So I rode about 10km to the next town called Pilon to try to catch a ride. At the intersection of the main street and the highway I waited with a number of other people for a passing ride. We waited... and waited... and waited. A crowd was starting to form which was not good for me. Whenever there is a crowd waiting for a ride the line usually breaks down and the rule becomes whoever can run and hop on the truck first gets the ride. With me, my bag and my bicycle I did not stand as good of a chance. The only advantage that I has was that I was an extranjero (foreigner). And drivers like to give rides to foreigners because they can charge them more. Every once in a while a truck or car would pass by, but they were all full and rarely would they stop and pick up people. They were either packed full or they were not traveling far. A number of people and I had been waiting for about 3 hours and we were starting to get to know each other. Suffering together breeds unity. Luckily it was a cloudy day so it was not too hot. I look at difficulties as learning experiences. In a weird way I like to observe how different people react to difficult circumstances. Some people stick it out, some give up, some turn on others, some bond and some get creative. After noon, I could tell that some people were getting discouraged because fewer and fewer trucks were passing by. I noticed that some trucks were coming from the town center full of people. I decided that I would try to ride to the town center to catch a ride. At the central plaza I was able to secure a taxi that would take me wherever I wanted to go. We passed by the intersection of the main street and highway we I has previously been waiting and I offered a ride to two ladies that had been waiting all morning by the road. I let them know that I had already negotiated with the driver and that I would pay for the ride. Off to Niquiero we went. We crossed over the mountain. It actually did not look to be all that steep nor difficult to ride. The taxi dropped us off at the bus terminal in Niquiero. I then unpacked my bicycle and rode through town.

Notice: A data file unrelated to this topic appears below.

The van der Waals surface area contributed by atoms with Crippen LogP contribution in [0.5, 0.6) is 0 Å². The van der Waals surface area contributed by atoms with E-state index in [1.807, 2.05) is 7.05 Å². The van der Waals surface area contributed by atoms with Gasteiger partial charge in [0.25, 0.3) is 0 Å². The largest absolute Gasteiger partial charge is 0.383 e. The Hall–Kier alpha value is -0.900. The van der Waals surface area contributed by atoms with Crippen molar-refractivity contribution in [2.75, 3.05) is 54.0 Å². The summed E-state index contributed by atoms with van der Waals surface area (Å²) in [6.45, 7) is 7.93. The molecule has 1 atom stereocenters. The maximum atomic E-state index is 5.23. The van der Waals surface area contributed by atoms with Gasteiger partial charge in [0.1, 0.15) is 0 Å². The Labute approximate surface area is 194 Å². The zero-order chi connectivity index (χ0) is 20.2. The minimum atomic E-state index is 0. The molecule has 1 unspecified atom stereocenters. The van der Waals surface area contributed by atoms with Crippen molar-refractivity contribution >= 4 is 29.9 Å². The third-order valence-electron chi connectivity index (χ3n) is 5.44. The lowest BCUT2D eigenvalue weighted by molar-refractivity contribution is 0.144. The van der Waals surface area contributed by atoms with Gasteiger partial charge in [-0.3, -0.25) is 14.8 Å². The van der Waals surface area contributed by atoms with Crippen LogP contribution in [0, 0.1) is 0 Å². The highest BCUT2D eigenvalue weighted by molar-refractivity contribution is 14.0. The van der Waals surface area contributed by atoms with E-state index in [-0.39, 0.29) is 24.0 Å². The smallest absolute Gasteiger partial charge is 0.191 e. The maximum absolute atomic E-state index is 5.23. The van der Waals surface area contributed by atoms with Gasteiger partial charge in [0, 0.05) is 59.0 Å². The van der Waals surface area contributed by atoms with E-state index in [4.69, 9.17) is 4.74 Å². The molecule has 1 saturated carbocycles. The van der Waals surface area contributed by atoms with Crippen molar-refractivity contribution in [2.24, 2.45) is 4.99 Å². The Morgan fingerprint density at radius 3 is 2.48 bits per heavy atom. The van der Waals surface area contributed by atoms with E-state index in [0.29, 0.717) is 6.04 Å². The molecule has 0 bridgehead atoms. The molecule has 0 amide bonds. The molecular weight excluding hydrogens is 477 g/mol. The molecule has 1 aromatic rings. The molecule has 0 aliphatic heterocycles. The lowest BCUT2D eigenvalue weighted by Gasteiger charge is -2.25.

Alfonso was handy at making things. When we started talking about bicycles, Mr. Bilbalboa shared with me that Alfonso makes some of the best bicycle tires in the city, right in his house. There has always been a shortage of good bicycle parts in Cuba, so resourceful people have learn to make all kind of things.
I was traveling through farmland with corn on one side...
There was a little museum that told the story and displayed this map of the route the revolutionaries took.
At the end of the path was a collapsing pier. At one time there was a platform, but it was completely destroyed.
They waded through muck for six hours to reach land. I joked with the caretaker of the park that they should have chosen a nice white sand beach down the coast. He kind of smiled.